By Melissa Luz T. Lopez, Senior Reporter
FILIPINOS grew less optimistic in the third quarter amid increasing concern on the unresolved conflict in Marawi City, alongside expectations of higher expenses, low incomes, and strong rains, the results of a recent central bank survey showed.
The latest Consumer Expectations Survey (CES) saw that some 10.2% of Filipino families are upbeat about economic and financial prospects between July to September, slipping from the record-high 13.1% posted in the previous quarter.
The Bangko Sentral ng Pilipinas (BSP) conducted the poll among 5,597 families between July 1-15, which weighs the number of Filipinos optimistic versus those pessimistic of local economic conditions, and of their family’s financial situation and income.
Still, the net confidence index was the second-highest seen since the quarterly survey started in 2007.
Optimism remained in positive territory since the third quarter of 2016 or when President Rodrigo R. Duterte assumed office. Prior to that, quarterly net confidence scores were negative, which showed that more residents were doubtful of local prospects.
Optimism slipped due to the occurrence of calamities during the quarter – which covers the rainy season – as well as concerns on the peace and order situation due to the unresolved conflict in Marawi City left some Filipinos jittery.
The fighting in Marawi has left 133 soldiers, 65 civilians, and 614 rebels killed as of Aug. 28, according to Malacañang. Thousands of residents have also fled to other cities and are living in evacuation centers as the military pursues its offensive versus the Maute Group to recover the city in Mindanao.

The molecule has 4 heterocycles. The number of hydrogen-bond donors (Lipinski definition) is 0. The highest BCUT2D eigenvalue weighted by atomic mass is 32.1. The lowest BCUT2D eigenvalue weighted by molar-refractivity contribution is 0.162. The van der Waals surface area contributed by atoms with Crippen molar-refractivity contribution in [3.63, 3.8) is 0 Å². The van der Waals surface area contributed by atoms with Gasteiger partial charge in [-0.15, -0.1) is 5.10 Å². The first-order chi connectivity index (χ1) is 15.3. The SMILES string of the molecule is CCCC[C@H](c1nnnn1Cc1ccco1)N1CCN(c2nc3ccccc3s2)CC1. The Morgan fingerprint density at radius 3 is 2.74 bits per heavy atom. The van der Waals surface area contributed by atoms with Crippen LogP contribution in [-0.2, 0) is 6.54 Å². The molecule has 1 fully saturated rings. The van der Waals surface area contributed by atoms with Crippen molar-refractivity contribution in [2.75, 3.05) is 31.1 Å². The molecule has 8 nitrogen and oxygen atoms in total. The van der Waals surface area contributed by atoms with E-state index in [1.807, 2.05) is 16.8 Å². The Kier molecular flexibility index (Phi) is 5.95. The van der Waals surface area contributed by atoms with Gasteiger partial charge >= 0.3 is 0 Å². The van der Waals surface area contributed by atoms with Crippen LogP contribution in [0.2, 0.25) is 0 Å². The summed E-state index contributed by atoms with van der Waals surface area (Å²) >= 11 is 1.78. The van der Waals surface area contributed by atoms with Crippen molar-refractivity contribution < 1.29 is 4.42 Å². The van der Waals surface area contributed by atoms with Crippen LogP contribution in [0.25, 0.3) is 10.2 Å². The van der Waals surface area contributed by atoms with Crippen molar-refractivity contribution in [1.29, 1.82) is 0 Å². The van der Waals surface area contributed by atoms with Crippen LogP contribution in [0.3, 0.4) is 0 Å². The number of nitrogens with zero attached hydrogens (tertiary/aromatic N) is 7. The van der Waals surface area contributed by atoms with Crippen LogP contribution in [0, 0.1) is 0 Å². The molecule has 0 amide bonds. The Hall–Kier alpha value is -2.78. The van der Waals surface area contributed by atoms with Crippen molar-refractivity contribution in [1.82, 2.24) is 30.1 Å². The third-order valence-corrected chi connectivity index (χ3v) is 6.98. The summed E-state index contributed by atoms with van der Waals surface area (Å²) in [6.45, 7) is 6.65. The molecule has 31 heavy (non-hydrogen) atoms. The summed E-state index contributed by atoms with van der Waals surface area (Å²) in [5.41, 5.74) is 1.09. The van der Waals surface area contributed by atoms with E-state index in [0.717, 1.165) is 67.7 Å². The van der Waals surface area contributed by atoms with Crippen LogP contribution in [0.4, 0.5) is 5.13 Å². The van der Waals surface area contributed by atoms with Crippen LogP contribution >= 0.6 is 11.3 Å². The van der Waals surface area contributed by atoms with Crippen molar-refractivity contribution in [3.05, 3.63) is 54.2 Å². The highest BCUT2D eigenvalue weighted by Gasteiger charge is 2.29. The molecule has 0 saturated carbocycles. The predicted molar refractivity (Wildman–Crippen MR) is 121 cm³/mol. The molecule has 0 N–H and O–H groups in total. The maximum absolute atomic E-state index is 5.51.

The respondents also attributed their less favorable outlook to expectations of higher prices of goods and services, low or no increase in incomes, more jobless Filipinos, and poor health.
Rosabel B. Guerrero, director of BSP’s Department of Economic Statistics, said consumer outlook weakened across income groups, particularly for Filipinos living in the provinces.
The confidence index for low-income households even slipped to negative territory amid expectations that they will not see any salary increase during the quarter, with pessimists outweighing the optimists.
Families also do not see themselves making big-ticket purchases this quarter, as they instead focused on buying food and other basic needs over acquiring cars, homes, and other high-value items.
Despite the slide in consumer optimism, BSP Deputy Governor Diwa C. Guinigundo said he still expects a pickup in consumer spending during the quarter, which in turn will support robust economic growth.
“The CES is still very much positive. That means household consumption… will remain resilient and relatively robust compared to previous years,” Mr. Guinigundo said during a press briefing on Friday.
Some 13.9% of Filipinos remain positive about the country’s economic condition, down from the 26.6% tallied during the second quarter.
Gross domestic product (GDP) expanded by 6.5% during the second quarter, picking up from the 6.4% pace logged during January-March and approaching the government’s 6.5-7.5% growth goal for the entire year.
Families broadly expect commodity prices to keep rising but at a measured pace, while interest rates are likewise seen to keep an upward trend. Meanwhile, the peso is expected to continue to depreciate versus the dollar over the year ahead.
On the other hand, more families supported by overseas Filipino workers opted to use their money on food, education, and investments. Those deploying the remittances on savings slipped to 42.1% from 45.9% the previous quarter, the BSP said.
Consumers were generally more upbeat about prospects during the fourth quarter as they expect higher salaries and more jobs, along with improved security conditions as they see the Marawi conflict resolved soon.
Net optimism climbed to 17.8% for the fourth quarter coming from 13.6% previously, which was observed across all income groups.